Sponsors of the bill are hopeful that they can muster enough support to drive it through the legislative process, especially following a study by Colorado State University in September that stated that allowing 100 gallons of rainwater storage per household would not decrease surface runoff by any detectable amount on a typical lot.
“Instead of it going into your windowsill, or possibly a sidewalk, you could use it where you see fit … on your tomato plants and your flower garden,” said Rep. Jessie Danielson, D-Wheat Ridge, a co-sponsor of the bill.
Critics raise concerns about eroding the state’s prior appropriations system, in which water rights are granted to the first person to take water from an aquifer or river, despite residential proximity.
In an effort to address the water rights controversy, some rural lawmakers pushed an amendment that would have allowed the state engineer to intervene if complaints over water rights arise. But the amendment was defeated.
“It was mentioned that a lot of the opposition would go away if … the state engineer had the authority to intervene or had some oversight if necessary. … To me, this amendment actually does that. … I just think it would take a lot of the angst about this bill away,” said Rep. J. Paul Brown, R-Ignacio, who voted for the bill despite the amendment failing.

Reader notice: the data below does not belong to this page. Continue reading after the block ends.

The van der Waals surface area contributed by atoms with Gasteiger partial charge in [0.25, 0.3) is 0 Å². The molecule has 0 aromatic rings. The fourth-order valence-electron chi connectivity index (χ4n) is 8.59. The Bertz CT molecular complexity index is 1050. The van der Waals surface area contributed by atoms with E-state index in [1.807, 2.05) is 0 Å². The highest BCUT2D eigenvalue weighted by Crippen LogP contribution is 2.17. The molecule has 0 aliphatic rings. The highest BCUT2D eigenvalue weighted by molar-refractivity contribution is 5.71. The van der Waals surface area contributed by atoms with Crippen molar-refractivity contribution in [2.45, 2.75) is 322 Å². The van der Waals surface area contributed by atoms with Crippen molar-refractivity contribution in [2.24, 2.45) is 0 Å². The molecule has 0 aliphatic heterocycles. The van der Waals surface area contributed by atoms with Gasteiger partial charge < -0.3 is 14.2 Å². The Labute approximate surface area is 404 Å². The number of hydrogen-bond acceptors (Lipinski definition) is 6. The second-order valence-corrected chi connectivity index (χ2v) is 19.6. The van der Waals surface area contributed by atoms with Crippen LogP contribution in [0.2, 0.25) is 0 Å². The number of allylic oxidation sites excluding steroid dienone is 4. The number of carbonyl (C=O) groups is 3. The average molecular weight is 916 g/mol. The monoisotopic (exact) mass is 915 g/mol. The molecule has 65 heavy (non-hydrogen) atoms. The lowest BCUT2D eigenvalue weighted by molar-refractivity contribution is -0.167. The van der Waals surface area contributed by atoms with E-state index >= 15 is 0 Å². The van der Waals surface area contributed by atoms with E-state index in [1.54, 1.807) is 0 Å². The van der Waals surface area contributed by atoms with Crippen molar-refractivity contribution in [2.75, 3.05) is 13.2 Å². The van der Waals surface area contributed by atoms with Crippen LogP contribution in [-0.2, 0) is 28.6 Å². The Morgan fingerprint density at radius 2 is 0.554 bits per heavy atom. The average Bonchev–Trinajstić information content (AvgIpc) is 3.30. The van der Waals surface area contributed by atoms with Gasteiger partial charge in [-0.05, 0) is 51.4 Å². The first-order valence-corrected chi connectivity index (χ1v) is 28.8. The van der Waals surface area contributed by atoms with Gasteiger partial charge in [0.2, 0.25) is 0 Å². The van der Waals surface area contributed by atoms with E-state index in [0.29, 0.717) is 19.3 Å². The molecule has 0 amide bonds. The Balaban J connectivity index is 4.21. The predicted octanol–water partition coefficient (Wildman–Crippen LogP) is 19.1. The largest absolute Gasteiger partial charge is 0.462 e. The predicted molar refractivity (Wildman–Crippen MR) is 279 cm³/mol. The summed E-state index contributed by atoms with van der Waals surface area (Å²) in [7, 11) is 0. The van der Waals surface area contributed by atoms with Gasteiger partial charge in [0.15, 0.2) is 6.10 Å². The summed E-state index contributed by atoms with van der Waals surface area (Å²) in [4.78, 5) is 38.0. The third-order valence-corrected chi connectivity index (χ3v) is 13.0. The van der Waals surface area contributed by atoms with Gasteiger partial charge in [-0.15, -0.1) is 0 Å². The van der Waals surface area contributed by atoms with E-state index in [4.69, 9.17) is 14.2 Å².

Rep. Don Coram, R-Montrose, raised concerns with Colorado being a water provider among 18 states that have a prior appropriations system. He voted against the measure.
“We’re not even talking the same thing here,” Coram told supporters of the bill. “We’re a headwater state. We’re the rooftop. We run in every direction.”
State water officials did not take a formal position on the legislation. But James Eklund, director of the Colorado Water Conservation Board, said the effort could help with a narrative on water conservation in the West.
“The concept of residential rainwater harvesting aligns with the CWCB’s philosophy of promotion of education and water stewardship at a local level …” Eklund said.